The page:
Angiotensin-converting enzyme (ACE1, ACE2) gene variants are associated with COVID19 severity depending on the hypertension MESHD hypertension HP status.

    Authors: JUAN GOMEZ; GUILLERMO M ALBAICETA; MARTA GARCIA-CLEMENTE; CARLOS LOPEZ-LARREA; LAURA AMADO; TAMARA HERMIDA; ANA I ENRIQUEZ; PABLO HERRERO; SANTIAGO MELON; MARTA E ALVAREZ-ARGUELLES; SUSANA ROJO-ALBA; ALVARO LEAL-NEGREDO; REBECA LORCA; ELIAS CUESTA-LLAVONA; ELIECER COTO

    doi:10.1101/2020.06.11.20128033 Date: 2020-06-12 Source: medRxiv

    Background: The Angiotensin system is implicated in the pathogenesis of COVID19. First, ACE2 is the cellular receptor for SARS-COv-2, and expression of the ACE2 gene could regulate the individuals susceptibility to infection MESHD. In addition, the balance between ACE1 and ACE activity has been implicated in the pathogenesis of respiratory diseases MESHD and could play a role in the severity of COVID19. Functional ACE1 and ACE2 gene polymorphisms have been associated with the risk of cardiovascular and pulmonary diseases MESHD, and could thus also contribute to the outcome of COVID19. Methods: We studied 204 COVID19 patients (137 non-severe and 67 severe-ICU cases) and 536 age TRANS-matched controls. The ACE1 indel and ACE2 rs2285666 polymorphism were determined. Variables frequencies were compared between the groups by logistic regression. We also sequenced the ACE2 coding nucleotides in a group of patients. Results: Severe COVID19 was associated with hypertension MESHD hypertension HP male TRANS gender TRANS (p<0.001), hypertension MESHD hypertension HP (p=0.006), hypercholesterolaemia (p=0.046), and the ACE1-DD genotype (p=0.049). In the multiple logistic regression hypertension MESHD hypertension HP (p=0.02, OR=2.26, 95CI=1.12-4.63) and male TRANS gender TRANS (p=0.002; OR=3.15, 95CI=1.56-6.66) remained as independent significant predictors of severity. The ACE2 polymorphism was not associated with the disease MESHD outcome. The ACE2 sequencing showed no coding sequence variants that could explain an increased risk of developing COVID19. Conclusions: Adverse outcome of COVID19 was associated with male TRANS gender TRANS, hypertension MESHD hypertension HP, hypercholesterolemia MESHD hypercholesterolemia HP and the ACE1 genotype. The ACE1-indel was a significant risk factor for severe COVID19, but the effect was dependent on the hypertensive status.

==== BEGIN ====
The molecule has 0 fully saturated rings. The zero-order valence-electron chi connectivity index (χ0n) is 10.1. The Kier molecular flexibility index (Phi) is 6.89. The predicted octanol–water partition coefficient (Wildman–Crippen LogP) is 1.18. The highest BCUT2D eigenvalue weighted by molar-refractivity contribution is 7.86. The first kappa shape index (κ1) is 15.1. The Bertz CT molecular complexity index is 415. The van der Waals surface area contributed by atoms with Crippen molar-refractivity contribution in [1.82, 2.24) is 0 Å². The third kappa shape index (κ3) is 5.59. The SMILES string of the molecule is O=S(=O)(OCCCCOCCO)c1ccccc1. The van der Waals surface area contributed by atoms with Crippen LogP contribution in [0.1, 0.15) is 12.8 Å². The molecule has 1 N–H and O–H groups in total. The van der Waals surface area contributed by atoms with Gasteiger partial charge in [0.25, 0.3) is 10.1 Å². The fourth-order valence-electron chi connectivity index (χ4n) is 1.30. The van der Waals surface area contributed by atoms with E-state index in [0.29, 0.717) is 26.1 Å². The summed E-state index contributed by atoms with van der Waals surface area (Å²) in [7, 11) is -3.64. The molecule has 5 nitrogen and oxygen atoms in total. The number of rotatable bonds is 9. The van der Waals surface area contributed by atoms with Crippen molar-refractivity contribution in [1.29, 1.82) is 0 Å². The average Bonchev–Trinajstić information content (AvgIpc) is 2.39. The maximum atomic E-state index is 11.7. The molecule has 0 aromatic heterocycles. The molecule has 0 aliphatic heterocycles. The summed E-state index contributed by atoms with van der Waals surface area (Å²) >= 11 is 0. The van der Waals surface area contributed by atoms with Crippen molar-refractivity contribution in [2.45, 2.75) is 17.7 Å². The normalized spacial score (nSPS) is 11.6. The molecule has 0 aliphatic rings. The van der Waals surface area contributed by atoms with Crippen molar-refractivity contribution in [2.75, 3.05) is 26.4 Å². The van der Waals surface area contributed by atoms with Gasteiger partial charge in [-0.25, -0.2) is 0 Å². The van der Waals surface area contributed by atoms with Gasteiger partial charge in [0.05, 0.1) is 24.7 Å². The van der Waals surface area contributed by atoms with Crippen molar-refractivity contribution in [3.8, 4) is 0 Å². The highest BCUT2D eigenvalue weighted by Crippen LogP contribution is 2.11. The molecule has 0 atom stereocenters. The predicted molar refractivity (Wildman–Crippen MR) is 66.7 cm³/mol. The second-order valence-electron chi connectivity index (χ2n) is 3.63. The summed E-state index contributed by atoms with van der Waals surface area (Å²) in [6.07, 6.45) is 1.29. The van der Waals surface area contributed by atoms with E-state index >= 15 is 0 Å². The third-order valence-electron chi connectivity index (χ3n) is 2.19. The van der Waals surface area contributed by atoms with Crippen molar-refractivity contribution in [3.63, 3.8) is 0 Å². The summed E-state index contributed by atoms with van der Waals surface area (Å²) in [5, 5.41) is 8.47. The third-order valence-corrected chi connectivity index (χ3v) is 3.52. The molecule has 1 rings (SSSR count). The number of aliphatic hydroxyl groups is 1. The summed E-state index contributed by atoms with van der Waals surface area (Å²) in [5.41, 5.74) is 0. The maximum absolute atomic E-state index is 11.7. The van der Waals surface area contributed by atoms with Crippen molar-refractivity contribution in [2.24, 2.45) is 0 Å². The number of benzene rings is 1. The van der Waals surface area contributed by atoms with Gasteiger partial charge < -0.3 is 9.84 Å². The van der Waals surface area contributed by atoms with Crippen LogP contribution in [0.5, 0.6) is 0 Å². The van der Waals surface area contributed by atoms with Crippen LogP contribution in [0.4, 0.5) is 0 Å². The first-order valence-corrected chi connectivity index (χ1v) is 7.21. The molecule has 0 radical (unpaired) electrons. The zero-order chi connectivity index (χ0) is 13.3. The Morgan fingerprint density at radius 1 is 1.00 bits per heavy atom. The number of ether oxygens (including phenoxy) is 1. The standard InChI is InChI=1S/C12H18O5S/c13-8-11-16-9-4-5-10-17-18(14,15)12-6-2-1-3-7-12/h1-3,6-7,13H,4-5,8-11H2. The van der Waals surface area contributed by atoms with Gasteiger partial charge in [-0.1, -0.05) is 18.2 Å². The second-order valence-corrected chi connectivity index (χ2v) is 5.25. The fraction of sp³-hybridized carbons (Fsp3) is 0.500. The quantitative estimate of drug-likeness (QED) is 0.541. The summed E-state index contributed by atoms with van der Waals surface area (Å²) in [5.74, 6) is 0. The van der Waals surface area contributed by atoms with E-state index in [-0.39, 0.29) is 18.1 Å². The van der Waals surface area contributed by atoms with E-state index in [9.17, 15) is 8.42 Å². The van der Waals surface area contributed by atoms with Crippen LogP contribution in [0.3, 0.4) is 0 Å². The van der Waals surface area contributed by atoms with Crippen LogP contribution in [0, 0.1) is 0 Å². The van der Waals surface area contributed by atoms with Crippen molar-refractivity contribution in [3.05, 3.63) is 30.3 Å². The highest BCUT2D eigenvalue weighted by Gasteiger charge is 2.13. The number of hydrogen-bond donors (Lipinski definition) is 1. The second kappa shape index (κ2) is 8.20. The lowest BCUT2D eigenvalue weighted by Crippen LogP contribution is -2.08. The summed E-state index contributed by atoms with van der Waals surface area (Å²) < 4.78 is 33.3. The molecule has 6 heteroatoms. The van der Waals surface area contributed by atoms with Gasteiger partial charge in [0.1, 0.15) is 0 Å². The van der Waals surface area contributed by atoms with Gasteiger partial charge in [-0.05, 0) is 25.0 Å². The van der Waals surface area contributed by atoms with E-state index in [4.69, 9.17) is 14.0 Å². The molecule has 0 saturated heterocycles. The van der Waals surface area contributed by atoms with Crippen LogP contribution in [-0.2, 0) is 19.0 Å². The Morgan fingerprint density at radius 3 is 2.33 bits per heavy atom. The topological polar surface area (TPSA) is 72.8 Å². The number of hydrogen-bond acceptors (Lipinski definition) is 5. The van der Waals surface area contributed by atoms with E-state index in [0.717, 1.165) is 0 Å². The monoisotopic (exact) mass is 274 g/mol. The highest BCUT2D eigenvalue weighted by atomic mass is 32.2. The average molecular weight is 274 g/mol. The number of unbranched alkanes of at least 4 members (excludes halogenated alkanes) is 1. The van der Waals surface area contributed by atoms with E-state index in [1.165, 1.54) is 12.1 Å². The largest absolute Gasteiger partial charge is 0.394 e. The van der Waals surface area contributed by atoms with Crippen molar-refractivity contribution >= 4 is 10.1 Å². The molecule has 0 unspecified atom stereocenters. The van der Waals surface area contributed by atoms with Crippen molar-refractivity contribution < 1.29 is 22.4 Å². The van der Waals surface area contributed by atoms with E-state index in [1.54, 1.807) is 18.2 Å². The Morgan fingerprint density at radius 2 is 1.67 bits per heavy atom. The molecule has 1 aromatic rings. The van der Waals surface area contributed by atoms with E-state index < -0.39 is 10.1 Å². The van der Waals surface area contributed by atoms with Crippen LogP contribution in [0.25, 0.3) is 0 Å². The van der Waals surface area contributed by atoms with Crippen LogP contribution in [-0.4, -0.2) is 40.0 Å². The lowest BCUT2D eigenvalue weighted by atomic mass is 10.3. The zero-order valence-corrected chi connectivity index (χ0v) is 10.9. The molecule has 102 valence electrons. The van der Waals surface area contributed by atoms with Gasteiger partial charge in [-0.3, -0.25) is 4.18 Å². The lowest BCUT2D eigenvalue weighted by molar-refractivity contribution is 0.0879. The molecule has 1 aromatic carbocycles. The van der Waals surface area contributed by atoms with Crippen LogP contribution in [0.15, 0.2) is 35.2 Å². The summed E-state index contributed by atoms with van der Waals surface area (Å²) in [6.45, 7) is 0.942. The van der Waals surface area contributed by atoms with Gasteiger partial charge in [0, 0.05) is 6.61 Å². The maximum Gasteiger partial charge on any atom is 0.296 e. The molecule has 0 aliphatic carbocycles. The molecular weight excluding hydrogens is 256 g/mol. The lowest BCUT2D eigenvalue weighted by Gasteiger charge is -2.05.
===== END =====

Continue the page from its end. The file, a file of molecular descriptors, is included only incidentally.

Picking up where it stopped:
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MeSH Disease
Human Phenotype
Transmission
Seroprevalence